With his nephew Bernardo Bellotto, Canaletto started making etchings in the early 1740s, mostly real and semi-imaginary landscapes inspired by the Venetian mainland. The 31 plates resulting from a journey the two artists made along the Brenta canal were published as a set in 1744 – a kind of prospectus – with an engraved title page dedicated to Smith.


Title plate with a dedication to Joseph Smith 1744, etching

Almost inevitably, these black and white compositions are a little overshadowed by the larger, showy, brightly painted canvasses hanging in the adjacent rooms. After all, the prints were not originally intended for framing and display like pictures, but were bound in an album on Smith’s shelves. Nonetheless the true print lover cannot help but be impressed by the range of light and shade skilfully evoked by varying the space between sinuous etched parallel lines. There is very little of the sometimes rather crude cross-hatching employed by northern printmakers to produce tone.

Final word goes to Canaletto’s large canvasses showing Grand Tourists pottering about the classical ruins of Rome. Each little group has a dedicated guide, identifiable by his sober black attire, pointing out the arches and antiquities half-buried in silt.


The Arch of Septimius Severus 1742, oil on canvas

If you can get along to London’s Tate Britain before the 25th September, I recommend Painting with Light, an exhibition celebrating the links between early photography and art in Victorian and Edwardian Britain.

It cannot be described as a glamorous blockbuster, and the images are generally small and intricate.  Not for the faint hearted, it nevertheless repays close attention (and, just, the entry price). The subject is overdue closer scrutiny, as very often painting and photography-as-art are treated in isolation.


Jane Morris (wife of William) posing for artist Dante Gabriel Rossetti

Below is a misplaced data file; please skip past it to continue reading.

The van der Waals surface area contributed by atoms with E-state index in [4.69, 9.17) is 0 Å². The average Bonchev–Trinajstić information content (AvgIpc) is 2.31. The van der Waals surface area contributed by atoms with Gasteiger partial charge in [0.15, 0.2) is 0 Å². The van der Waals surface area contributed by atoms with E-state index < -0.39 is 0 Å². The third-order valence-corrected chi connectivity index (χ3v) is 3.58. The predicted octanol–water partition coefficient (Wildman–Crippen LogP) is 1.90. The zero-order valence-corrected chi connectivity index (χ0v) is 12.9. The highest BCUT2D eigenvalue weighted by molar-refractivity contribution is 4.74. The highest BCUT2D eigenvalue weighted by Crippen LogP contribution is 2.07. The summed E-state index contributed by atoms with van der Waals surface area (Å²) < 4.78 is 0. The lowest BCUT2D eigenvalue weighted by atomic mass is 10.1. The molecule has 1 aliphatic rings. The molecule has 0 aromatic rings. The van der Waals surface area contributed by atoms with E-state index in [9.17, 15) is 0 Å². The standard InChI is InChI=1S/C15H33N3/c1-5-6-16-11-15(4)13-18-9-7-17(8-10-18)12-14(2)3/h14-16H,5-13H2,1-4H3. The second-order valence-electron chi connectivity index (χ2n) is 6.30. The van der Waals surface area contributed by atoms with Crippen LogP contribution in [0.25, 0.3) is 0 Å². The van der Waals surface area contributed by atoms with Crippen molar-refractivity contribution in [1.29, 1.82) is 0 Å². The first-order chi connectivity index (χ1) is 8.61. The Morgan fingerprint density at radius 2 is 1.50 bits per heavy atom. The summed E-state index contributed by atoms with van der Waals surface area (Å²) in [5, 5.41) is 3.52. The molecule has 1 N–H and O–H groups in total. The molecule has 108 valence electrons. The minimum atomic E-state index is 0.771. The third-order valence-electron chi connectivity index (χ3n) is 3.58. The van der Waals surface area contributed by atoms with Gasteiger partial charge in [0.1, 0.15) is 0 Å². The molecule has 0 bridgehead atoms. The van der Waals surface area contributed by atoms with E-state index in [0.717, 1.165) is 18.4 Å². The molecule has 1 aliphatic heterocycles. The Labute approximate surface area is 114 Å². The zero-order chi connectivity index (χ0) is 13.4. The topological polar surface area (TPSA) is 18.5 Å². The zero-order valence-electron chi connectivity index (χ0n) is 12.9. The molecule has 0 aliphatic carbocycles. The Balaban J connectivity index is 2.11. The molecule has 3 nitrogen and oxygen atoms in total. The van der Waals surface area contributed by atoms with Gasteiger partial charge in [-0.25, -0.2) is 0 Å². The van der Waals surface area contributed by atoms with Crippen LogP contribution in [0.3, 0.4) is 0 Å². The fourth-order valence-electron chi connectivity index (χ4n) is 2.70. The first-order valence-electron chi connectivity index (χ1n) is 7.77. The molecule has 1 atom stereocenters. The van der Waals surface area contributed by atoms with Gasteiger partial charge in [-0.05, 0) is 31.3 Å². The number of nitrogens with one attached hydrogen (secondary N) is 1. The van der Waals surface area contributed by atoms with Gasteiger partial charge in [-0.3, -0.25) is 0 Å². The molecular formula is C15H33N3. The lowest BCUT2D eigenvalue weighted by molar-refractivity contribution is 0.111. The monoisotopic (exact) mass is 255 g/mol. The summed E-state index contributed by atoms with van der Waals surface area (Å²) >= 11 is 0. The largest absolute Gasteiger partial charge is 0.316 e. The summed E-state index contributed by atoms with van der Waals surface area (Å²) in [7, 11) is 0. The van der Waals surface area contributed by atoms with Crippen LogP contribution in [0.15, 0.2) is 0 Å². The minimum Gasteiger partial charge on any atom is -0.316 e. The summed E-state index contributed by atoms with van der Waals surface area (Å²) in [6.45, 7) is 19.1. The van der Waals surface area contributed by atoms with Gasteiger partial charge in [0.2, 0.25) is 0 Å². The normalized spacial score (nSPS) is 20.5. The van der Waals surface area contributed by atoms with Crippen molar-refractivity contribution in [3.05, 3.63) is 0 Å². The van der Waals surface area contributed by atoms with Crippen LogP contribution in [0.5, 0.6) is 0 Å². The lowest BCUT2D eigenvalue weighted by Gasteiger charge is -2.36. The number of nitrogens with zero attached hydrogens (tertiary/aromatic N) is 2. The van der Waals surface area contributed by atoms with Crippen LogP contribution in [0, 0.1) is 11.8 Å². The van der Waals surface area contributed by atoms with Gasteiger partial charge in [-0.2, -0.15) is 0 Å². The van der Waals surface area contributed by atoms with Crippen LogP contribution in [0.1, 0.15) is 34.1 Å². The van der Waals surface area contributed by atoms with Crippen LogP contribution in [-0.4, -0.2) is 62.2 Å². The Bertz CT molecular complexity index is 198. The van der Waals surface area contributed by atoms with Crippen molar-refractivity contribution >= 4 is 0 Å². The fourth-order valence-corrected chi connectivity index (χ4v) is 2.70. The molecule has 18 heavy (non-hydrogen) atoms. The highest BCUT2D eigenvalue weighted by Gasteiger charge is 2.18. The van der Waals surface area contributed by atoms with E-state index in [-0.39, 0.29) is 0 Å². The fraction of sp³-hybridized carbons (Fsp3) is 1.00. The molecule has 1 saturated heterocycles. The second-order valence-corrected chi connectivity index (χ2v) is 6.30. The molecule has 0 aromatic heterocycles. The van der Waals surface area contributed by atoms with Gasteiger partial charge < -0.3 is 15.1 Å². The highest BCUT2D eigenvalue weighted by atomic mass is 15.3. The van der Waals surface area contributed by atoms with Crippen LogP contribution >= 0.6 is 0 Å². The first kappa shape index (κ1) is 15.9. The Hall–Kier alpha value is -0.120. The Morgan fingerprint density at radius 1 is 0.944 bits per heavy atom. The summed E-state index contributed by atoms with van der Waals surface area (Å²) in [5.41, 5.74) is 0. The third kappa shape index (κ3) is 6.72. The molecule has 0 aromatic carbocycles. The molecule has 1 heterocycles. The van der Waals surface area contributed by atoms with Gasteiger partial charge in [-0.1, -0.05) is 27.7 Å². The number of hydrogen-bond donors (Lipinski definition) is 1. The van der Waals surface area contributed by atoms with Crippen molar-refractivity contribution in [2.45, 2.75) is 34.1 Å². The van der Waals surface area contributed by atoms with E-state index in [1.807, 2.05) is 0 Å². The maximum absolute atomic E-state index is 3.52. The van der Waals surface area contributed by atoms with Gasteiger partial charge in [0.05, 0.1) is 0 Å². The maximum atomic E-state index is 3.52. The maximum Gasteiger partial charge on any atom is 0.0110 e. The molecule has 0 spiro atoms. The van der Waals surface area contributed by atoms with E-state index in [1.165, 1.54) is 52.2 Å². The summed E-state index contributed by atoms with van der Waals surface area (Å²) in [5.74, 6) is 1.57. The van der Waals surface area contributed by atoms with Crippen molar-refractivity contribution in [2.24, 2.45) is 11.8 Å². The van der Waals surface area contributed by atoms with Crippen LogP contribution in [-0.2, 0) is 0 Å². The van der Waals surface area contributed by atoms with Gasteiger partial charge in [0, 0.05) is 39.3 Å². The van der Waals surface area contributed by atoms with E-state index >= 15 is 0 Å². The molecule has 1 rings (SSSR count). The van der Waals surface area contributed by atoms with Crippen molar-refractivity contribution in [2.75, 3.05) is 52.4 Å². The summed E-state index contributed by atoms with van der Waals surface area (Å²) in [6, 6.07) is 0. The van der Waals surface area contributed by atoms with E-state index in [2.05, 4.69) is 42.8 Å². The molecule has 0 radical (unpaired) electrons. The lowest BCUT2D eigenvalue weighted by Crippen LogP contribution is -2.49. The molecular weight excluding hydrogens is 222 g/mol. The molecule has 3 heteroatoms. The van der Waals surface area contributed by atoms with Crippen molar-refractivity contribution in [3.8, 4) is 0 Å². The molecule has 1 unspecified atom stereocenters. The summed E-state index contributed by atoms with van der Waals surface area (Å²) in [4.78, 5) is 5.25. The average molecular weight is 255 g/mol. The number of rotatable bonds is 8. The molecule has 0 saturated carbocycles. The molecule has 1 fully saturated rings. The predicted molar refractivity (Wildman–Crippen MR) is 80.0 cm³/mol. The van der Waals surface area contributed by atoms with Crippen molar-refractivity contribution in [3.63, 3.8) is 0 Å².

Doyens of the Pre-Raphaelite, aesthetic and impressionist movements used photographic images as inspiration, as an alternative to the preparatory sketch, or as aid to composition. Photography presented a new, revelatory way of seeing the world, and therefore seeing art. From the 1850s books and journals were illustrated with photographs instead of engravings and lithographs, and the publications of learned Victorian societies were the forums for this conversation.

Many who had trained as artists became photographers, especially portraitists. From the introduction in 1851 of the wet plate process, which produced sepia-tinted positive prints, the number of professional photographers increased from 51 to 2,534 by 1861.


The Lady of Shallot by Henry Peach Robinson, 1861

As technologies for the taking and developing of photographs improved, many artists saw landscape in new ways.  The beauty and ‘truth’ of wonderous mother nature – which Romantic artists like Constable and Turner sought to capture – was traditionally deemed to lie in the accurate rendering of detail, based on close observation. Now artists became more concerned with immersing the viewer in atmospheric effects of light, shade and colour.